Friday, September 26, 2014

Population Growth and the Ebola Epidemic

The tragic spread of Ebola virus in Africa has been discussed at length as a failure of public health systems resulting from inept governance and from poverty. However, a root cause of the epidemic lies in the rapid and unchecked population growth in Africa.  Unlike developing countries in other parts of the world, African nations currently do not seem to be undergoing the ‘demographic transition’ that associates rising GDPs with falling fertility (1). The rapid increase in population sets the stage for transmission of diseases such as Ebola in two ways. First, by migration of people from overcrowded agricultural land to forest areas where more contact with animal disease vectors is possible. Second, by the ever-increasing populations in congested urban slum area where disease transmission is facilitated. Effective control of infectious disease epidemics in Africa (and elsewhere) must including more aggressive family planning services.

Saturday, September 20, 2014

New Hope for Age-Related Eye Diseases

The announcement of a clinical trial of induced pluripotent stem cells (iPS cells) in Japan (1) has somewhat of a personal aspect for me.  I have recently been having some retinal problems consequent to a mishandled cataract operation.  This has made me very aware both of how important and how delicate our visual systems are. The Japanese trial will use iPS cells in patients suffering from age related macular degeneration, a common but difficult to treat eye disease. Since the retinal cells to be implanted will derive from the patient's own cells via the iPS approach, hopefully there will be no immune rejection.

As an older person I cheer the push toward stem cell therapies. It will probably come too late for my generation, but  hopefully a combination of stem cell and genetic technologies will eventually be able to attenuate many debilities that accrue with age.


Friday, September 12, 2014

GDF11- the Elixir of Youth??

A feature article in SCIENCE this week (1) summarized some very impressive work from Amy Wagers (Harvard) and other researchers on blood factors that seem able to partially reverse age-related tissue degeneration. Several groups have used a technique termed parabiosis to establish a shared circulation between old and young mice.  This resulted in improved function in muscles, heart, and nerves of the older mice. One possibility is that blood factors from young mice restore the ability of stem cells in older animals to repopulate damaged tissues. In an exciting new development Wagers and colleagues have identified a protein termed GDF11 as the rejuvenating blood factor. GDF11 is a member of the TGB-beta family of growth factors that regulate many aspects of tissue differentiation and growth.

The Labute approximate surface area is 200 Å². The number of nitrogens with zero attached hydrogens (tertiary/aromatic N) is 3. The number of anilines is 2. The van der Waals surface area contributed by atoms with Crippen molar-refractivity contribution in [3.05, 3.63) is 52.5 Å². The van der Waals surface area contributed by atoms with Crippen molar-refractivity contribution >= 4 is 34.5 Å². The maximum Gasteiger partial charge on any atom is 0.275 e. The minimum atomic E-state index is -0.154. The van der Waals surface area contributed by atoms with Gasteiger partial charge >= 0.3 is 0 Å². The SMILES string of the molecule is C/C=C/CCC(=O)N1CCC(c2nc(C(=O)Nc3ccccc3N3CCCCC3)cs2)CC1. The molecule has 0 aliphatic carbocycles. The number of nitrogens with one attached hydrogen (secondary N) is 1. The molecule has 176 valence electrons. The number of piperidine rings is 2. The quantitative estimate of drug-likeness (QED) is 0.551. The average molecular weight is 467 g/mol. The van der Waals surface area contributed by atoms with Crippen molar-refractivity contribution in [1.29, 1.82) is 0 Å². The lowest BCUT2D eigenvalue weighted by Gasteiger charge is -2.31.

These results would seem to open up new opportunities for clinical approaches that address ageing per se rather than individual diseases associated with ageing. Some strong arguments have been made that this approach would make a much greater contribution to human health and longevity than disease specific therapies (2).

Friday, September 5, 2014

Re-branding the PhD

This week’s NATURE has a rather bizarre editorial regarding careers for PhDs (1). The editors acknowledge that currently many individuals with PhDs do not find academic positions, or even positions actually doing research, but rather wind up in a variety jobs that really do not require intensive research training, ranging from high school teaching to investment banking. However, rather than viewing this as a problem in PhD supply-demand economics, the editors chose to put a cheerful spin on the situation and brand all of the ‘alternative careers’ as a good thing.

To my mind the American Society for Cell Biology (2) has a more realistic perspective when it states that in the current context, where less than 10% of enrolled biomedical PhD students will become tenure track faculty, “A faculty job is an ‘alternative’ career”. To be sure NATURE has previously discussed the PhD glut from a more balanced perspective (3). However, the current attempt to view a bad situation through rose-colored glasses is not helpful.

As discussed several times on this blog (4,5) the PhD oversupply is the result of self-interested actions on the part of faculty and university administrators. Cheap labor is needed to keep the grants and publications coming.



Thursday, August 28, 2014